Here We Go Again

An Alabama man named Kevin Garner killed his wife, Tammy Garner, their 16-year-old daughter, his sister, and his 11-year-old nephew before shooting himself. In court documents seeking custody of their child, the woman told officials her husband was abusive, both "physically and emotionally." One of the relatives Garner killed was his sister, Karen Beaty, who had sided with Tammy Garner in their divorce proceedings and was staying with her when Garner went on his rampage.

I'm pretty sure you know where this is going.

The media has had two spins on this story. First, "No one could have seen it coming." "No one" referring not to Tammy Garner, of course--who most certainly had cause to be afraid of her husband--but court officials, neighbors who didn't know Garner, and Garner's attorney, all interviewed after the fact.

From the AP:
A man who police say shot and killed his estranged wife, their daughter and two other relatives before burning down his house and committing suicide on the eve of their divorce trial gave no hints of the mayhem to come, police and court officials say.

While Kevin Garner's wife accused him of being abusive in court filings, authorities said the 45-year-old chemical company worker gave no indication that their split could result in the violence that occurred Tuesday.

Garner's behavior didn't seem odd during a brief court appearance Monday, Circuit Judge Sherrie W. Paler said, and the divorce wasn't considered particularly contentious by courthouse workers or the lawyers who were involved.

"I was terribly shocked and saddened by this unexpected tragedy," said Jerry Knight, an attorney who represented Garner in the divorce, which was scheduled to go to trial Wednesday.

Knight, in an e-mail to The Associated Press, said Garner "had a terrific work ethic and value system."
No indication, huh? Let's look at the evidence. On one side: A history of abuse; a contentious divorce; a custody battle; a sister who was about to testify on Tammy Garner's behalf in court; and a pile of statistics showing that the risk of rape or homicide increases dramatically when a woman leaves an abusive relationship--precisely the reason so many abused women are afraid to leave.

On the other: A judge who didn't know Garner (and, in truth, said only that "his behavior didn't appear odd" in court, not that there was no indication he was capable of violence); unnamed "courthouse workers" whose anonymous opinions apparently outweigh allegations of abuse made under oath; and an attorney for the accused killer, whose wackadoo quotes ("terrific value system"?) would make his credibility pretty suspect even if he wasn't working for the murderer.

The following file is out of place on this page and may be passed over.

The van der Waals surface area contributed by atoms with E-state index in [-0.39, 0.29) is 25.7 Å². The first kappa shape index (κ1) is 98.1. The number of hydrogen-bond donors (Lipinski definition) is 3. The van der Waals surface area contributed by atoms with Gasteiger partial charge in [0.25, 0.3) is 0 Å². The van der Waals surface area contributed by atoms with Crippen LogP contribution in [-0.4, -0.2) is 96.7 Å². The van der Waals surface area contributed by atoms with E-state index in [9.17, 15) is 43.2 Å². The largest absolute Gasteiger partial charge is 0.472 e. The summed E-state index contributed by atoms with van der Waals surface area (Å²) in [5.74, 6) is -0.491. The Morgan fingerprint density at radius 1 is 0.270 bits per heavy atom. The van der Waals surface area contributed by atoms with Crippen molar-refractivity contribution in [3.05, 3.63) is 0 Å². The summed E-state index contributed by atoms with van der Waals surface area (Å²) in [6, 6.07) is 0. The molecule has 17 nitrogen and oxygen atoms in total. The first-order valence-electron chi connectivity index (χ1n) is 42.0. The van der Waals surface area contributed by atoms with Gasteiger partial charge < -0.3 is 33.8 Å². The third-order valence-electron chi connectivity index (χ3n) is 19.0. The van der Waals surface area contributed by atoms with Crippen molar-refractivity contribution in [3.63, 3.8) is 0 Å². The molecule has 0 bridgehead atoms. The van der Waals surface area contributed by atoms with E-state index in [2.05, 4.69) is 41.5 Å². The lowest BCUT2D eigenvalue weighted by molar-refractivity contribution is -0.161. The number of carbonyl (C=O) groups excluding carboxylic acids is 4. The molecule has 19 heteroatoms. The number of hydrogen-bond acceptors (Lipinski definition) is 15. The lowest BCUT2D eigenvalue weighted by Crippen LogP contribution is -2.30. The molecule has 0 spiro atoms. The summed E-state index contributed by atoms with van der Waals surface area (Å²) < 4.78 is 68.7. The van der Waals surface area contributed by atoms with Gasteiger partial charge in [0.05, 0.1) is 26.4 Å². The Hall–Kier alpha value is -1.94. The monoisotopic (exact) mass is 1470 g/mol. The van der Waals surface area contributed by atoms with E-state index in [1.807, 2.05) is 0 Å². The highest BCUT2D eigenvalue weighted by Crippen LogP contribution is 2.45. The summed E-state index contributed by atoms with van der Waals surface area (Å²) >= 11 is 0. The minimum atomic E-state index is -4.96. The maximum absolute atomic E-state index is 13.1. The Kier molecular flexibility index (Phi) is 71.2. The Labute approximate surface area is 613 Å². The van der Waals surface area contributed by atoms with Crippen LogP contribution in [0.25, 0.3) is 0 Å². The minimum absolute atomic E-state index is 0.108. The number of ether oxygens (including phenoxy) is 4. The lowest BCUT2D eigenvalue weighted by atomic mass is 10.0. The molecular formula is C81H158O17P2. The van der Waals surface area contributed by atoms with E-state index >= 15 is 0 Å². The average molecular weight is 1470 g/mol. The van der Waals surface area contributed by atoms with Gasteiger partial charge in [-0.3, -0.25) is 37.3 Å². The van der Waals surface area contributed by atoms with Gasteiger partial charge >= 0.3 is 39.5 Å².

The second media spin, predictably, is: What did she do to set him off? Nearly every account of the story--including the AP account quoted above--mentions Kevin Garner's allegations that his wife had been unfaithful and "misappropriated" money from their joint bank account when she left, as if those charges were in any way relevant to his decision to murder his family. And few accounts fail to mention the fact that the murders came "on the eve of the divorce trial"--as though she could have stopped him, if only she hadn't left him, if only she hadn't pissed him off.

No, not every media outlet has engaged in outright victim blaming. Some have even focused on Tammy Garner's allegations of abuse. Perhaps that's because, unlike the similar case this week in Washington State, this woman didn't survive her husband's rampage. But even so: Not one story I read connected the dots between leaving an abusive relationship and subsequent violence. Not one tried to see the whole picture. Different day, same infuriating story.

h/t to Shaker Kathy.

Shakesville is run as a safe space. First-time commenters: Please read Shakesville's Commenting Policy and Feminism 101 Section before commenting. We also do lots of in-thread moderation, so we ask that everyone read the entirety of any thread before commenting, to ensure compliance with any in-thread moderation. Thank you.

blog comments powered by Disqus